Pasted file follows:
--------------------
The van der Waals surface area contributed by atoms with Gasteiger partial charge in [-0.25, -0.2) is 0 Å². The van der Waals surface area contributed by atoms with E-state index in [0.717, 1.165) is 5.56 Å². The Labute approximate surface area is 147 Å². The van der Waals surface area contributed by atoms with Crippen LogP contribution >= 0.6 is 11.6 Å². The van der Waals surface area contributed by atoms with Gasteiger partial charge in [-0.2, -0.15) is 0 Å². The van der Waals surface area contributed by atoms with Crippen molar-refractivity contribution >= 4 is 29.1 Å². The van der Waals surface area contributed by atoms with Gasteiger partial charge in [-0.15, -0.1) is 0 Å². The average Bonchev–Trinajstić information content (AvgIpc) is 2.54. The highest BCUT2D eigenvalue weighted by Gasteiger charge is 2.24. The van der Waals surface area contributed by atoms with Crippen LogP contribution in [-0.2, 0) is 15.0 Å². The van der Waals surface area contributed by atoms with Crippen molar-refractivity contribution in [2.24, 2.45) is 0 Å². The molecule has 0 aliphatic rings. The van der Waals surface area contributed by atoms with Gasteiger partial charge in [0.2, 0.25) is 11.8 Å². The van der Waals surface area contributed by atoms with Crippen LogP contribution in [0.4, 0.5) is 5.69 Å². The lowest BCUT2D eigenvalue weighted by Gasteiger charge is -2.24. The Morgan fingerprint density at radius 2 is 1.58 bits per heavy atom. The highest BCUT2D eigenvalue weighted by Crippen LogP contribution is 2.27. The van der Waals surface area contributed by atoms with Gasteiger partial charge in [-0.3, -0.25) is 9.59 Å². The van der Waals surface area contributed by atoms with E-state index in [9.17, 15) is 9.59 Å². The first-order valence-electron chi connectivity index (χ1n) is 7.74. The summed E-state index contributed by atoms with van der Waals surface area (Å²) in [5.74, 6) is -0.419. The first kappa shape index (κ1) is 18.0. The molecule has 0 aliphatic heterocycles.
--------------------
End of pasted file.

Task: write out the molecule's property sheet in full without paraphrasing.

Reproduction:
The van der Waals surface area contributed by atoms with Gasteiger partial charge in [-0.25, -0.2) is 0 Å². The van der Waals surface area contributed by atoms with E-state index in [0.717, 1.165) is 5.56 Å². The Labute approximate surface area is 147 Å². The van der Waals surface area contributed by atoms with Crippen LogP contribution >= 0.6 is 11.6 Å². The van der Waals surface area contributed by atoms with Gasteiger partial charge in [-0.2, -0.15) is 0 Å². The van der Waals surface area contributed by atoms with Crippen molar-refractivity contribution >= 4 is 29.1 Å². The van der Waals surface area contributed by atoms with Gasteiger partial charge in [-0.15, -0.1) is 0 Å². The average Bonchev–Trinajstić information content (AvgIpc) is 2.54. The highest BCUT2D eigenvalue weighted by Gasteiger charge is 2.24. The van der Waals surface area contributed by atoms with Crippen LogP contribution in [-0.2, 0) is 15.0 Å². The van der Waals surface area contributed by atoms with Crippen molar-refractivity contribution in [2.24, 2.45) is 0 Å². The molecule has 0 aliphatic rings. The van der Waals surface area contributed by atoms with Gasteiger partial charge in [0.2, 0.25) is 11.8 Å². The van der Waals surface area contributed by atoms with Crippen LogP contribution in [0.4, 0.5) is 5.69 Å². The lowest BCUT2D eigenvalue weighted by Gasteiger charge is -2.24. The Morgan fingerprint density at radius 2 is 1.58 bits per heavy atom. The highest BCUT2D eigenvalue weighted by Crippen LogP contribution is 2.27. The van der Waals surface area contributed by atoms with Gasteiger partial charge in [-0.3, -0.25) is 9.59 Å². The van der Waals surface area contributed by atoms with E-state index in [9.17, 15) is 9.59 Å². The first-order valence-electron chi connectivity index (χ1n) is 7.74. The summed E-state index contributed by atoms with van der Waals surface area (Å²) in [5.74, 6) is -0.419. The first kappa shape index (κ1) is 18.0. The molecule has 0 aliphatic heterocycles.